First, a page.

The principal issue on this appeal is whether, by virtue of the manner in which Oscar's power of appointment was exercised, the appointive property became an asset of and passed through Oscar's estate. However, a true perspective of this and the remaining issues, and what provoked them, requires a statement in their chronological order of some of the more important happenings after the admission of Oscar's will to probate. The very next day, October 15, 1959, Dahm and Feigenholtz, as trustees under the mother's will, conveyed the Florida real estate to Feigenholtz as executor of Oscar's estate. On October 21, 1959, Dahm and Feigenholtz, as trustees, paid fees of $2,500 each to themselves and their attorney, and paid the $7,400 balance in their trustee's account to Feigenholtz as administrator to collect. Subsequently, the trustees rendered a "Fourth and Final Account" as of October 21, 1959, showing no balance, and Feigenholtz, as administrator to collect, approved the account. Without going into further specific detail, other assets which had belonged to the mother's trust estate, (as well as personal assets of Oscar marshalled by Feigenholtz in his capacity of administrator to collect,) were turned over to Feigenholtz as executor of Oscar's estate. When the turnover was complete an inventory was filed March 9, 1960, which listed not only Oscar's personal assets but also all of the appointive assets as "property of the decedent," the total value being fixed at $504,447.60. On the same day, the court ordered Feigenholtz to file an additional executor's bond in the sum of $800,000.
In the days that followed, some items of personal property included in the appointive assets were sold by the executor with the court's permission, and by an order entered March 16, 1960, the executor was authorized to sell the Florida real estate at either public or private sale. On April 13, 1960, a $10,000 dividend declared by Brolite was paid to Feigenholtz as the executor of Oscar's estate.
A turning point occurred on July 1, 1960, when the minor children of the second marriage, by their mother, Florence, as next friend and guardian, filed suit in a Federal district court in Illinois to contest their father's will. The complaint alleged that the execution of the will had been procured by undue influence on the part of Feigenholtz, and Federal jurisdiction was asserted on the ground of diversity of citizenship and that the amount in controversy exceeded $10,000, exclusive of interests and costs.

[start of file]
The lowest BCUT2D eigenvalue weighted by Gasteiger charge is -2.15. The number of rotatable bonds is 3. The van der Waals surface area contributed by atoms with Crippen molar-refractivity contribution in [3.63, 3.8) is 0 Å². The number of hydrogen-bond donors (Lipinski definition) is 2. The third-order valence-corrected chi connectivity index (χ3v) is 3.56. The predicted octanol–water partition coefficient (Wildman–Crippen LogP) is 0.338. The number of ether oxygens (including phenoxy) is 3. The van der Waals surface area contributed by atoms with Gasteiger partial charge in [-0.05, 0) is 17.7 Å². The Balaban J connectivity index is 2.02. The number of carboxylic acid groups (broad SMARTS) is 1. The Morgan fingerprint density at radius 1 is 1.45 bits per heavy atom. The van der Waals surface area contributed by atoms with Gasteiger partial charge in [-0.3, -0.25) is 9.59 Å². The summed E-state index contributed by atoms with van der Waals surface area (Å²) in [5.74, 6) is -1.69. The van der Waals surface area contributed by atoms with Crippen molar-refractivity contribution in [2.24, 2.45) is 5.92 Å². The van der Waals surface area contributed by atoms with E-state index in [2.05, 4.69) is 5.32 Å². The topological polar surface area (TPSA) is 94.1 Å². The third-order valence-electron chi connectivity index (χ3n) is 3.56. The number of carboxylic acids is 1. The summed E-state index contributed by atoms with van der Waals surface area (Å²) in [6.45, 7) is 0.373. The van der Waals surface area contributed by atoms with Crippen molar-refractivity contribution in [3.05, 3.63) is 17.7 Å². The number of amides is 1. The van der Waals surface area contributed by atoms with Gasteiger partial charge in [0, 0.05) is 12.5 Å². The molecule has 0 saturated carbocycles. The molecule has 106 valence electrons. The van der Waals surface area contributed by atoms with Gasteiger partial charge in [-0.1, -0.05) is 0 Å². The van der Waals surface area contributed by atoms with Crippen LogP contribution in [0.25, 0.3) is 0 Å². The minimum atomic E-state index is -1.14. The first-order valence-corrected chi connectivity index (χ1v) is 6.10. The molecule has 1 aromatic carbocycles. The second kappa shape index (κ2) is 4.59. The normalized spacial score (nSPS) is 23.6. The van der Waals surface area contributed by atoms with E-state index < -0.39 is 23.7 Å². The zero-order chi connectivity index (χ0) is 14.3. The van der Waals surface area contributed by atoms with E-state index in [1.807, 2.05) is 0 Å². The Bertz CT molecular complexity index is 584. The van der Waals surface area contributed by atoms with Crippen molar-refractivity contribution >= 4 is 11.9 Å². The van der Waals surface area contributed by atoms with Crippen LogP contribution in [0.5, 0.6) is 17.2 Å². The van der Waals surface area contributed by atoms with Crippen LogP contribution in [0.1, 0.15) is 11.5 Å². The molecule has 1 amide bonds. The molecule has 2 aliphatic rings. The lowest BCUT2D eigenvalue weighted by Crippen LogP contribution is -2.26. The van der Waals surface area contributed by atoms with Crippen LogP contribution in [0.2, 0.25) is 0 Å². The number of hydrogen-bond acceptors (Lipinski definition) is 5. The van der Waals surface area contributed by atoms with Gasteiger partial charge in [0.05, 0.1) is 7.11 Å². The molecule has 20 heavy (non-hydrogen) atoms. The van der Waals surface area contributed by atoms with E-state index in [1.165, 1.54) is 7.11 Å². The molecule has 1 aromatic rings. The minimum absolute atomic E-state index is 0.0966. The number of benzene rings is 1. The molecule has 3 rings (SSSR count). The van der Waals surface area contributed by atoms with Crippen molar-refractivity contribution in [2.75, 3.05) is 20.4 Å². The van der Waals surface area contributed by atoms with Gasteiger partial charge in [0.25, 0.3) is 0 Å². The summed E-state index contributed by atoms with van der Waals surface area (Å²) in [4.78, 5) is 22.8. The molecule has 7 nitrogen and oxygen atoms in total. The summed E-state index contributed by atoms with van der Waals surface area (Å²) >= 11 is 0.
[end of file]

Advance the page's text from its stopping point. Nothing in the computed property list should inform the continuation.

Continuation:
On July 12, 1960, an amended inventory was filed in Oscar's estate. This inventory distinguished between and listed separately Oscar's personal assets, fixed at $25,805, and the property over which Oscar had a "Power of Appointment or Disposition," the value of which was represented as being $477,568.60. On the same day Feigenholtz and Dahm, as trustees under the mother's will, filed claims of $20,000 and $17,363 against Oscar's estate, the first sum representing money loaned to Oscar in his lifetime for the purchase of a boat and the second sums advanced by the trustees after Oscar's death in payment of certain debts. Thereafter, on August 31, 1960, Feigenholtz, as executor, filed a motion in the Federal court to dismiss the will contest, alleging that Oscar's estate was insolvent and that the jurisdictional requisite of $10,000 was not therefore involved. This motion, we are advised, stands continued and unresolved.
On October 12, 1960, Feigenholtz, as Oscar's executor, reconveyed the Florida real estate to himself and to Dahm as trustees under the mother's will. About the same time Brolite declared a dividend of $35,000 and on this occasion it was paid to Feigenholtz and Dahm as trustees, who reopened their trustee's account by depositing such amount. The same day, October 13, 1960, they issued a check of $18,000 in payment of income tax.
A resolution of the confused state of affairs surrounding the appointive assets was brought to the fore on August 4, 1961, when Florence Breault, as guardian for the two minor children of the second marriage, filed a petition to remove Feigenholtz as executor and for the appointment of an "administrator de bonis non." In substance, the petition charged Feigenholtz with several failures and omissions, including the failure to file an additional $800,000 bond as ordered by the court; that he had been guilty of false pretenses and misrepresentation in securing letters testamentary; that his consent to the claims filed by the trustees under the mother's will was fraudulent and for the purpose of defeating the jurisdiction of the Federal court over the will contest; that he had failed to inventory the estate's right to an accounting from the trustees under the mother's will, and that, contrary to the provisions of the will of Oscar and his mother, Feigenholtz was claiming that the appointive assets were not a part of Oscar's estate. In regard to the latter charge, the petition advanced the construction that the appointive assets had become a part of Oscar's estate, inasmuch as Oscar's will "treated the property the same as his own and appointed it to his executor and to the trustees of his estate."
Feigenholtz filed an answer to the petition which, in essence, either denied or explained the omissions and failures charged to him, denied all charges of fraud and misrepresentation, and, in defense to the charge that he had not inventoried the appointive assets, advanced the construction that the exercise of the power of ...